If I may make a suggestion, put the claims of the respective sects aside for a moment.
Like many entities in a modern society, religious organizations seek and obtain state recognition. The purposes are varied, but in my, perhaps cynical view, it comes down to tax and limited liability benefits. Nichiren Shoshu is a sect of Nichiren Buddhism espousing certain views, but it is also a corporate entity recognized by the Japanese government enjoying tax benefits and limited liability protections. Nichiren Shu is the same. Both of these entities operate as corporations do to further their purpose - their purpose happens to be the promotion of certain religious functions. They own and operate temples, seminaries, universities, missionary organizations, etc. etc. They earn money through donations as well as the management of profitable assets like real estate.
I hope I'm not destroying some image you have of these organizations in pointing this out to you. Religion is a business, just like any other. It might be the second oldest business after prostitution. By no means are Nichiren organizations unique in this respect - Buddhism in Japan is BIG business. To illustrate, the oldest continuously operating for-profit corporation in the world (with a government charter) is a Japanese construction company closely tied to the Buddhist establishment that specializes in building temples. Over 800 years old.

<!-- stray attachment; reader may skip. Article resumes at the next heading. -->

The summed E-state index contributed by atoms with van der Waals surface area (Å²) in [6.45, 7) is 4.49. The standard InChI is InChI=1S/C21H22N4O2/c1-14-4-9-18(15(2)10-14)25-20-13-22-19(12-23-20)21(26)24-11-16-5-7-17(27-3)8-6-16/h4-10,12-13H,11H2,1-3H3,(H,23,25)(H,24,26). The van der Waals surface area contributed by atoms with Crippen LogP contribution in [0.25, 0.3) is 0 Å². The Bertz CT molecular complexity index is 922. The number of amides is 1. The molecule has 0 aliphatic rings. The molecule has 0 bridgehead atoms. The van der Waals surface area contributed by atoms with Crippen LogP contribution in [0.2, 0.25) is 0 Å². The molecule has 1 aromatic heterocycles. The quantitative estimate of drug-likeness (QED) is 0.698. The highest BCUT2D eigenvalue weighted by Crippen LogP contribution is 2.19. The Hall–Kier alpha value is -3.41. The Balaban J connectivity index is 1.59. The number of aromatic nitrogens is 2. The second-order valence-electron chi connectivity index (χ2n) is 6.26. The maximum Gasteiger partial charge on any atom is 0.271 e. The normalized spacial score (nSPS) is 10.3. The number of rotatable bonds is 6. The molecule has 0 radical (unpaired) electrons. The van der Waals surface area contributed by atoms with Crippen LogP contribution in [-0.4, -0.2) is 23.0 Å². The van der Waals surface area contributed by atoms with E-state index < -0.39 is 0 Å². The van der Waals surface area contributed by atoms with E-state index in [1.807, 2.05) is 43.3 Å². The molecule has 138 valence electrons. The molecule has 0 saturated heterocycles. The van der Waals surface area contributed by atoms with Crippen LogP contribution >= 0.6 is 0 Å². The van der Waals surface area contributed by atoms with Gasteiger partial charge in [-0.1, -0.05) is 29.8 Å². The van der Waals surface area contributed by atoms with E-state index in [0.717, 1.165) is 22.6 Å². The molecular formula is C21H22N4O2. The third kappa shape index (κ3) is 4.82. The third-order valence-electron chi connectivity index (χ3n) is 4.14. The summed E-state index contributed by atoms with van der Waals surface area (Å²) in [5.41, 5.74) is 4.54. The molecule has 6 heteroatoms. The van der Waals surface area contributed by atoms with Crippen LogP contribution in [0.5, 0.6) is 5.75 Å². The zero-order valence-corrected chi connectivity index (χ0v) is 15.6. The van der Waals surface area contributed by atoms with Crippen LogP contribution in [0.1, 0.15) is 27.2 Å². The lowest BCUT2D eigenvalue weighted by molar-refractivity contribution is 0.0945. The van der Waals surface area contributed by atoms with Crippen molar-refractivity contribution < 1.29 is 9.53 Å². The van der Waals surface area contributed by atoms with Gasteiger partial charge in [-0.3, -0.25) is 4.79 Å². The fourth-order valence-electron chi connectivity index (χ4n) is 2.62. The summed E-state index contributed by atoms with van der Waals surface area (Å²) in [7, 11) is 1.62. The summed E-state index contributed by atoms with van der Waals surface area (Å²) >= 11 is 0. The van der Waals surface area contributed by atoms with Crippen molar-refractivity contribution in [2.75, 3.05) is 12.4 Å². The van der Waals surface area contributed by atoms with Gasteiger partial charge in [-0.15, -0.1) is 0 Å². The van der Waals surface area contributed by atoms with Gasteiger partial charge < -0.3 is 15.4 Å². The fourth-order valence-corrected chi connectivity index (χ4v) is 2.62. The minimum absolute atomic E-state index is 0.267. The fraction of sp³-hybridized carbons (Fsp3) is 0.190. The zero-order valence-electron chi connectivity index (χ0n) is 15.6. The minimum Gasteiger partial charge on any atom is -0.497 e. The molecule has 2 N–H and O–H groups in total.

Now, the specific claims. There were no sects when Nichiren died. He had six senior disciples and almost all existing Nichiren lineages can be traced to these six people. I say lineages, because lineage is not indicative of present sectarian associations. Moreover, these lineages crossed lines at numerous points through the last 700 years.
When Nichiren died, his six disciples all returned to their home regions to continue their shakubuku activities. These home regions are all around the Kanto region of Japan - basically the area around modern day Tokyo and the adjacent provinces. Even though you can cross the entire region by train in a few hours today, in the old days, it was several day's journey, and particularly after the fall of the Kamakura government when Japan descended into the warring states period, travel was not that easy. The result is that you end up having a lot of variation as temples developed autonomously in relative isolation taking on idiosyncratic traditions tied to the local communities. Similarly, you had a lot of variation as Nichiren's teachings themselves were interpreted through the lenses of particular individuals and groups.
Also, shortly after Nichiren passed away, missionaries went to Kyoto and within a few hundred years a large Nichiren community had developed made up of primarily merchants and other townsfolk. This actually became the center of the Nichiren community for many decades and the Nichiren community in Kanto in effect became satellites of the Kyoto community, dependent on them for financial support. With the money also came the people who were appointed to the leadership positions in Kanto.